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Listen To The 4-Hour Work Week And Go For Whatever You Want In Life.

Last month I finished listening to The 4-Hour Work Week on Audible.
This month I’m a different person.
It’s a real game changer.
The author, Timothy Ferriss, takes a sledge hammer to preconceived ideas about work and success – shattering them (I enjoyed the breaking noise). It didn’t take me long to start making notes.
Tim talks of the ‘New Rich‘ (NR) – people who escape the deferred life plan and make a fortune in the process through the art of ‘Lifestyle Design’ (LD). As an entrepreneur it’s always encouraging to soak up material like this, especially as just the thought of saving the best parts of my life until retirement genuinely scares the sh*t out of me. I first realised this fear a few years ago when a friends dad, who had worked relentlessly hard to retire at 60 and then travel the world with his wife, suddenly fell critically ill once he retired and died a year later. Although I didn’t know his dad, the tragedy hit me hard, mentally. I decided that banking on a deferred life plan was way more of a risk than trying to live and work on my own terms, right now. The 4-Hour Work Week showed me how to make more of running my own business.
I loved the first few chapters about Tim’s personal experience with work: running his own business, burning out and realising that there had to be a better way to work and live. I found his introduction to the idea of ‘lifestyle output’ really powerful, especially as I know a number of people who are on a significant salary but only get to live life on the weekend and even suffer from stress and anxiety.
Tim provides the stepping stones you need to realise your lifestyle dreams, whatever they may be and unlike many lifestyle books, packed with pseudo spiel and shiny cliches, The 4 Hour Work Week actually details what you need to do (with tangible actions) and lists the tools and resources to help you do it; it’s all actionable. This section is really inspiring.
Whilst I’m not planning to work a 4 hour week just yet, the principles I picked up in this audiobook made complete sense and have helped me to become more productive, more efficient and significantly more opportunistic. I’ve started using some of these principles to improve work processes at BrightByte Studio, delegate tasks accordingly and to empower employees to make decisions with confidence.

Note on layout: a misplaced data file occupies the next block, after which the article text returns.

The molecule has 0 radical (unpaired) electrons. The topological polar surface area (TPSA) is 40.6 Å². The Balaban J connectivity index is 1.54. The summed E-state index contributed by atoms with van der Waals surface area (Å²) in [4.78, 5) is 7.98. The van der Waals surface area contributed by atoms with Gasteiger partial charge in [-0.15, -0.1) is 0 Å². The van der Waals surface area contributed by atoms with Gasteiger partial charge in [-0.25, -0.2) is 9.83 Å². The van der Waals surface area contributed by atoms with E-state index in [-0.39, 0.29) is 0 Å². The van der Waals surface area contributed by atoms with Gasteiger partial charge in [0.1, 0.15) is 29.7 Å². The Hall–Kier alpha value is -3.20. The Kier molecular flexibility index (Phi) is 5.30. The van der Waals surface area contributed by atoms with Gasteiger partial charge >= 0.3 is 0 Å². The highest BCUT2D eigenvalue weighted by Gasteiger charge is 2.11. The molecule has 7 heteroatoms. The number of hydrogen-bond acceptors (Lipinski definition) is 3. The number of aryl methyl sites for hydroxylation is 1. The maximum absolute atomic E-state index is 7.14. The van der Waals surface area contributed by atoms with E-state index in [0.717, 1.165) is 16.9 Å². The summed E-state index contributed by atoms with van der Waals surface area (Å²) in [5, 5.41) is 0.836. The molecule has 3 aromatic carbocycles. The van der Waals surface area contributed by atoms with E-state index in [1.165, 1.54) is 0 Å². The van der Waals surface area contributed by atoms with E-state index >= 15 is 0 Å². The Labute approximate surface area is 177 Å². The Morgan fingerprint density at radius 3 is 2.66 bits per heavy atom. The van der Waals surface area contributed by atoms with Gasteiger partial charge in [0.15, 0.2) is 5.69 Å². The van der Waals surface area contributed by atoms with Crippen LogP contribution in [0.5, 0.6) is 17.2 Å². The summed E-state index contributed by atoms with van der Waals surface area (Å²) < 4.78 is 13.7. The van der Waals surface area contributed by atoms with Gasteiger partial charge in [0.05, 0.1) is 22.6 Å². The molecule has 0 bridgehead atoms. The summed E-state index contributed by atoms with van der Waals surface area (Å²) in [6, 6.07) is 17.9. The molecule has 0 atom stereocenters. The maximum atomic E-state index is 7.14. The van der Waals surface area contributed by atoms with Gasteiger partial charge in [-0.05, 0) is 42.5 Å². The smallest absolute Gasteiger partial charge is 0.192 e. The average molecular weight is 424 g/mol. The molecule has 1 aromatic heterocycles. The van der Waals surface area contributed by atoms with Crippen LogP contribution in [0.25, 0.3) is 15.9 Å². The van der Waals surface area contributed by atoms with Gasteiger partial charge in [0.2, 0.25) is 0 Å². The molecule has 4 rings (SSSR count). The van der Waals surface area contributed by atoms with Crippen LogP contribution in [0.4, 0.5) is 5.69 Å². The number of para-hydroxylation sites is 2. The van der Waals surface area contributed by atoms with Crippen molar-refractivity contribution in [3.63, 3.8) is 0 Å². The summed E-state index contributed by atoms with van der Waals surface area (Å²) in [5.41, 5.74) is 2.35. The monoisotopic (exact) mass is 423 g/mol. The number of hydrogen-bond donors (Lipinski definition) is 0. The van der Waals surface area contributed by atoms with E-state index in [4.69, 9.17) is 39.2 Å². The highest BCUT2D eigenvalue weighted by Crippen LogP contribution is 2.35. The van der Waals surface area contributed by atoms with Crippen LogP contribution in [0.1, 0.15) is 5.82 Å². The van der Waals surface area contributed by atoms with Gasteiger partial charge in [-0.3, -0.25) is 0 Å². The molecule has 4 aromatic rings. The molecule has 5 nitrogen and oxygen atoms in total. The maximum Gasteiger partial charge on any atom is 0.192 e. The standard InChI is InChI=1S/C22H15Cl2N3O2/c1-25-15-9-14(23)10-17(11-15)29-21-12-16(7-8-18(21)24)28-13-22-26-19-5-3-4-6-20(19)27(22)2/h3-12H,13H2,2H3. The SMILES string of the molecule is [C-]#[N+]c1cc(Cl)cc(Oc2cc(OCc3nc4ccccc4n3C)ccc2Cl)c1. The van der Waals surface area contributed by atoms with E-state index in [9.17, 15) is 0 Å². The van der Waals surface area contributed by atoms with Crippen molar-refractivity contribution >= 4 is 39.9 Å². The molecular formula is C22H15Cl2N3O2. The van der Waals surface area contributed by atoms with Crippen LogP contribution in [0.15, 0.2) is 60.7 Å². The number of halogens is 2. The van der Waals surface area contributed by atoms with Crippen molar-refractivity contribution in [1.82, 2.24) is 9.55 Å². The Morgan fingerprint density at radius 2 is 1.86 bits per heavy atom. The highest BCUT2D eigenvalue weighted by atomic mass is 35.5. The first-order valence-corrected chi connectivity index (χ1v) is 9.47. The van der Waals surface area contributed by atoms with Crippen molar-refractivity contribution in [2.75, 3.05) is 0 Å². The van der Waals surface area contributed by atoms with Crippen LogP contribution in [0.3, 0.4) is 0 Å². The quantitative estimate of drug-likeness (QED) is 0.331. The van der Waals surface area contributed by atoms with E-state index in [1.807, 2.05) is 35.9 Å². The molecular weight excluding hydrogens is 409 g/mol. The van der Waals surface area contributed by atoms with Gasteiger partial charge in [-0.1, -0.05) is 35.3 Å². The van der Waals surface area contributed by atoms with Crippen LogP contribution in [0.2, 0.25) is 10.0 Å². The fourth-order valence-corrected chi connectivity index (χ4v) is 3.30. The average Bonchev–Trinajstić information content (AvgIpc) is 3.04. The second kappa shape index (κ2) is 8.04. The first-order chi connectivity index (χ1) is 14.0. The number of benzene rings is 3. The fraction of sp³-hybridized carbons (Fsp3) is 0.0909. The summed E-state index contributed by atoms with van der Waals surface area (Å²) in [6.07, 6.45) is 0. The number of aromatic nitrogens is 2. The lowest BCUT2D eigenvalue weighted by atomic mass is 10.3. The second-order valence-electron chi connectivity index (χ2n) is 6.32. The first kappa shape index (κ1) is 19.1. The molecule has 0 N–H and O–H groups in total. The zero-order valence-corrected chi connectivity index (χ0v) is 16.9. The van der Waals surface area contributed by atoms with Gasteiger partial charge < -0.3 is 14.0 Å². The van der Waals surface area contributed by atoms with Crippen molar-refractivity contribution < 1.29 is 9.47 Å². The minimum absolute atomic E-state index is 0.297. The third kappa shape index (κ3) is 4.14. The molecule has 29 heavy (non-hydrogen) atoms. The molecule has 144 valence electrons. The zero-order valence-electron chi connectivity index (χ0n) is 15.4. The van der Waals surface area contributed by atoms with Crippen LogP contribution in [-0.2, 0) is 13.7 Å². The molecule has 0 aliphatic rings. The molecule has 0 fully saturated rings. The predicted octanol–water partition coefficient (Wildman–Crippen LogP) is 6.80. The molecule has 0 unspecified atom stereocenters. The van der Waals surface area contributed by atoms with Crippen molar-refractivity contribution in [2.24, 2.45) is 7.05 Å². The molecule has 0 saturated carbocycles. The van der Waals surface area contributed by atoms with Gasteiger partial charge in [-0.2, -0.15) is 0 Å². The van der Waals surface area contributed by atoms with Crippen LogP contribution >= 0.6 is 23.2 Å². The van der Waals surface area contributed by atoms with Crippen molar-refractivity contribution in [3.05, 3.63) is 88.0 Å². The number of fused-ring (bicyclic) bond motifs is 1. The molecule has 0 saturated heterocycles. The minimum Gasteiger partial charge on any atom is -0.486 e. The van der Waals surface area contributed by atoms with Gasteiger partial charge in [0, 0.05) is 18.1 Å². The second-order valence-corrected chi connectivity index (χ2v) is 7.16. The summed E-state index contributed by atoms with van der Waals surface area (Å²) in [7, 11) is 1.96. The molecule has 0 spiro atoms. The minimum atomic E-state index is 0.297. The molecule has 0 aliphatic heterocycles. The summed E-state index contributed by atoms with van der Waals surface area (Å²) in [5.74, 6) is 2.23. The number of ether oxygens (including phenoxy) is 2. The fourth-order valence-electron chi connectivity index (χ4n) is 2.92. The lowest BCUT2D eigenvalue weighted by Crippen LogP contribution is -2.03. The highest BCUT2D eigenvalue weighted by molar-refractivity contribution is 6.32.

The 4-Hour Work Week helped me to realise that as a company director (working a lot more than I did at a 9-5), I need to stay focused on the bigger picture, make plans for growth and be less of a bottleneck for each and every internal decision. This ‘hands-off’ approach takes some courage but I can already feel the many benefits creeping in.
Tim pays homage to the Pareto Principle (the 80-20 rule) with explanations and examples that illuminate its strengths in away I haven’t come across before (I turned the page on my notepad to scribble more ideas). This made me re-evaluate our business strategy ahead of 2016 and I’m now more confident than ever for another record-breaking year.
Tim gives significant promise to the idea of outsourcing which, if I’m honest, was the least convincing section for me; although I’ve no doubt this can bring substantial time freedom when applied to certain businesses, something about it just doesn’t feel right to me (but hey, what do I know?).
The 4-Hour Work Week and its wisdom has already started to change my life for the better. Its really helped my mindset too because when you don’t ‘have’ to go to an office or answer the phone it’s easy to feel like a bit of a fraud to the working society; The 4-Hour Work Week reminds me that I’m not and that I’ve taken the steps in life that so many people strive for and dream of doing… but never will. It’s a reminder that I made the right choice.
I’ll leave you with an awesome quote and, who knows, maybe you’ll listen to the audiobook and use its teachings to change your life in a way you never dreamt possible. I say do it.
“For all of the most important things, the timing always sucks. Waiting for a good time to quit your job? The stars will never align and the traffic lights of life will never all be green at the same time. The universe doesn’t conspire against you, but it doesn’t go out of its way to line up the pins either. Conditions are never perfect. “Someday” is a disease that will take your dreams to the grave with you. Pro and con lists are just as bad. If it’s important to you and you want to do it “eventually,” just do it and correct course along the way.” Timothy Ferriss – The 4-Hour Work Week